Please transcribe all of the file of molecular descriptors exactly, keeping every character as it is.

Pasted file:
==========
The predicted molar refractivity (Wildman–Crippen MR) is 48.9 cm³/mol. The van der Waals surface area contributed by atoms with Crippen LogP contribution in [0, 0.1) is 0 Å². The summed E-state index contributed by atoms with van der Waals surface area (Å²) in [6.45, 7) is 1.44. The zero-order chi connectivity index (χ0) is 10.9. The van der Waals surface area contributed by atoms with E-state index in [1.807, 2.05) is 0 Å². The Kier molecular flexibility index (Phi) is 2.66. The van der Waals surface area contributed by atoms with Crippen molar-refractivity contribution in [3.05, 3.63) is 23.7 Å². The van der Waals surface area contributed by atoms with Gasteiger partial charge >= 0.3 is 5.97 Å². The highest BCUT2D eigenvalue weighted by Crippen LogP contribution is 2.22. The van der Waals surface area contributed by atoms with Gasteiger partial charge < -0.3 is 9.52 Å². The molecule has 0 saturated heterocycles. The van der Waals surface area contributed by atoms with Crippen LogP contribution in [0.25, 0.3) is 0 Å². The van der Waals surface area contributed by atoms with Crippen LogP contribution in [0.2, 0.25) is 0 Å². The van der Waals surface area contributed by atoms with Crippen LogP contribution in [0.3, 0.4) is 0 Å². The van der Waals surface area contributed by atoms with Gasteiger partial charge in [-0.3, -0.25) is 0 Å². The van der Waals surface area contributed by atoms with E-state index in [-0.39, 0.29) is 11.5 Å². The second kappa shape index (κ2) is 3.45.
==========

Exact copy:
The predicted molar refractivity (Wildman–Crippen MR) is 48.9 cm³/mol. The van der Waals surface area contributed by atoms with Crippen LogP contribution in [0, 0.1) is 0 Å². The summed E-state index contributed by atoms with van der Waals surface area (Å²) in [6.45, 7) is 1.44. The zero-order chi connectivity index (χ0) is 10.9. The van der Waals surface area contributed by atoms with E-state index in [1.807, 2.05) is 0 Å². The Kier molecular flexibility index (Phi) is 2.66. The van der Waals surface area contributed by atoms with Crippen molar-refractivity contribution in [3.05, 3.63) is 23.7 Å². The van der Waals surface area contributed by atoms with Gasteiger partial charge >= 0.3 is 5.97 Å². The highest BCUT2D eigenvalue weighted by Crippen LogP contribution is 2.22. The van der Waals surface area contributed by atoms with Gasteiger partial charge < -0.3 is 9.52 Å². The molecule has 0 saturated heterocycles. The van der Waals surface area contributed by atoms with Crippen LogP contribution in [0.25, 0.3) is 0 Å². The van der Waals surface area contributed by atoms with Crippen LogP contribution in [0.2, 0.25) is 0 Å². The van der Waals surface area contributed by atoms with Crippen LogP contribution in [0.3, 0.4) is 0 Å². The van der Waals surface area contributed by atoms with Gasteiger partial charge in [-0.3, -0.25) is 0 Å². The van der Waals surface area contributed by atoms with E-state index in [-0.39, 0.29) is 11.5 Å². The second kappa shape index (κ2) is 3.45.